“They sat in company with the others… their souls asking if He meant to measure their puny might against His. They seemed to be staring at the dark, but their eyes were watching God” (160).
Zora Neale Hurston, Their Eyes Were Watching God. Amistad, 1937, pg. 160.
In this moment, the people in this community contemplate how strong they truly are. They are trying to gauge their own strengths in a South that is highly oppressive, one that deems them as weak. It seems that deep down, the people are aware of a unique power brewing within them; but what is this power, and what does it mean?
“Oh, no, I wont let that emotion come up in me. Stay down. Stay down, I tell you” (114).
Jean Toomer, Cane. Boni & Liveright, 1923, pg. 114.
As a brief side note, I must say that reading through the commonplace entries posted thus far, I find it interesting that we have interpreted “linkage” differently.
In this excerpt, I see a man whose deep-rooted racial prejudice is soon to get the best of him. Here, Kabnis fights with the urge to express his racism in a manner which older members of his family may exact naturally. Above the urge to fight his own prejudiced impulses, he fights with the man that he hopes to never be linked with; likely running from the backwards thinking of his upbringing.
“A telephone-bell rang in darkness. When it had rung three times bed-springs creaked, fingers fumbled on wood, something small and hard thudded on a carpeted floor, the springs creaked again, and a man’s voice said…” (11).
Dashiell Hammett, The Maltese Falcon. Vintage Books, 1992, pg. 11.
Hammett’s style of writing has formulated quite the page-turner. There is constantly new information being revealed and retracted, and the storyline is anything but linear. Most notably, though, it reads as if it were written to be made into a film. The quoted passage reads like stage directions in a play, and it is easy for the reader to step into the detective’s shoes to become invested in this saga.
“Then I looked at her. But it’s a hard life they have; sometimes a man…….if there can ever be any excuse for sin, which it cant be. And then, life wasn’t made to be easy on folks” (Faulkner 202).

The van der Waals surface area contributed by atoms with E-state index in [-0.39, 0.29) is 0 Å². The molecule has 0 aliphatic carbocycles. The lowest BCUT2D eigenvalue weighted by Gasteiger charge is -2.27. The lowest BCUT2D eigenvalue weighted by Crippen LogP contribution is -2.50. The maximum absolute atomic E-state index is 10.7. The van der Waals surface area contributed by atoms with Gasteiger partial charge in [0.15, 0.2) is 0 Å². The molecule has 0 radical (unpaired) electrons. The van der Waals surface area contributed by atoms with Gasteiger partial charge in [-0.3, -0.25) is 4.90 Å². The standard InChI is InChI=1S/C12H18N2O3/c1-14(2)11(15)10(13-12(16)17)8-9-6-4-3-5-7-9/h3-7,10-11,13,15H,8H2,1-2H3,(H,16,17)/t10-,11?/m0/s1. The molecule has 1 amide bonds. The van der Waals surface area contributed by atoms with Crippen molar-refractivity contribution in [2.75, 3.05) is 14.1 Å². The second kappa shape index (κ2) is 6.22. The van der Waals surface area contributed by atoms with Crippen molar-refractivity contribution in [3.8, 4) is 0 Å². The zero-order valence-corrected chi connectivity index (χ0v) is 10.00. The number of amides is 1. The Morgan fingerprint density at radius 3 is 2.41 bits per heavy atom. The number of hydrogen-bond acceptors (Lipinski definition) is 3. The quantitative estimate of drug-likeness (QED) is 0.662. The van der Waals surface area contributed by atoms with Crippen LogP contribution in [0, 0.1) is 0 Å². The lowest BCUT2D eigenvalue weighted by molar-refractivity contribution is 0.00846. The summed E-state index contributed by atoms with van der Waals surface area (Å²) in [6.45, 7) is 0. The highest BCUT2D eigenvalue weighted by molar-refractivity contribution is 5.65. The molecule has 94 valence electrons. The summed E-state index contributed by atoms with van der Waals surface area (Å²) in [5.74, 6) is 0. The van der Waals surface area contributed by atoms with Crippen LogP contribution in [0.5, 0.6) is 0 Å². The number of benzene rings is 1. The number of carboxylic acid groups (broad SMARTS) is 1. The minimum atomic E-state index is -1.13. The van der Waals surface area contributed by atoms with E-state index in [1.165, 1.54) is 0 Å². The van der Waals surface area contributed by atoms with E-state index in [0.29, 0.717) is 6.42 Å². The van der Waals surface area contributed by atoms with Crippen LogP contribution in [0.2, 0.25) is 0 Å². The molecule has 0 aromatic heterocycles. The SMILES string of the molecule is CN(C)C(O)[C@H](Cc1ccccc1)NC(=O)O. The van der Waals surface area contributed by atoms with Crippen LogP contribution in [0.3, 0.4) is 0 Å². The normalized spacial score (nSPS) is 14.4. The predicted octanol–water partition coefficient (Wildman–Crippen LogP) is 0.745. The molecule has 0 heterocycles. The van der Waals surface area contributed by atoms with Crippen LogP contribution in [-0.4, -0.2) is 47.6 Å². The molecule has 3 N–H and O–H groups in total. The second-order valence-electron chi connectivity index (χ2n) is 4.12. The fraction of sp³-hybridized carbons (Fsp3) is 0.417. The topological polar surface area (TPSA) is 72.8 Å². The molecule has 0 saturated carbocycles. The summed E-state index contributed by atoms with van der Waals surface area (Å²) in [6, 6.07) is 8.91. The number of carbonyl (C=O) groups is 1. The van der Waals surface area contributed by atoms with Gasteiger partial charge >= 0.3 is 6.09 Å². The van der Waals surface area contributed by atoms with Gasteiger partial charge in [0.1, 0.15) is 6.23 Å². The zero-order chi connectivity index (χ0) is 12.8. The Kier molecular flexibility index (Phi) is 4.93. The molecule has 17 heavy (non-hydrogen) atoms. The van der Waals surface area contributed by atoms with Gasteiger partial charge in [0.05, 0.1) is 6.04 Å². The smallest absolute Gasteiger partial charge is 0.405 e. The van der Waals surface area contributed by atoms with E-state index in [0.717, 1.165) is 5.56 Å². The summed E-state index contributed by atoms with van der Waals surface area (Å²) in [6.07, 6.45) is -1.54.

William Faulkner, As I Lay Dying. Vintage International, 1990, pg. 202.
Dewey Dell enters Moseley’s pharmacy in hopes of buying a medication that will terminate her pregnancy. Moseley vehemently denies this request, going on about how it would not be a respectable thing for anyone to allow this to happen. Although he acknowledges the unfortunate possibility that the father of this child is “halfway to Texas by now” (Faulkner 202), this does not justify–in his mind–the desire to have an abortion. This is inexplicably unfair to the mother of the child, as she should be able to have the total say in matters relating to her body. Inequality in this time is definitively summed up in the idea that a father can shun his responsibilities while the mother is expected to carry the full weight of parenthood.
“Since she was lying on the sofa, cloistered, exempt, the presence of this thing which she felt to be so obvious became physically existent; with robes of sound from the street, sunny, with hot breath, whispering, blowing out the winds” (Woolf 118).
Virginia Woolf, Mrs. Dalloway. Harcourt, Inc., 1925, pg. 118.
Woolf’s stream of consciousness writing style highlights the thought processes of a woman living in a time where one is expected to live solely for others. In this sense, women were, and still often are, at war with society. With this quote, Clarissa Dalloway defies the typical ways that women were expected to view life. An exceptionally personal and remarkably hopeful account is given as this thoughtful protagonist places herself on the front lines against societal forces.
“Gazing up into the darkness I saw myself as a creature driven and derided by vanity; and my eyes burned with anguish and anger.”
James Joyce, Dubliners, “Araby.” Penguin Classics, 1967, pg. 28.
The perspective of the young man in “Araby” is one of newfound infatuation–infatuation with a young woman, life, and enchantment. He is in love with how this drives him until he distinctly realizes that he is allowing himself to be moved by an external source. He believed that he was engaging with an internal desire, but what he once thought to be wonderfully moving is now restricting his happiness.
“He was not afraid of suffering, of death; he was not even in love with life; but he had had a deep demonstration of desire.”
Henry James, The Middle Years, The Library of America, 1996, pg. 345.
Dencombe clearly feels that his youth is slipping away as life passes by. Does he still possess this desire to enjoy life, or is this falling away, as well?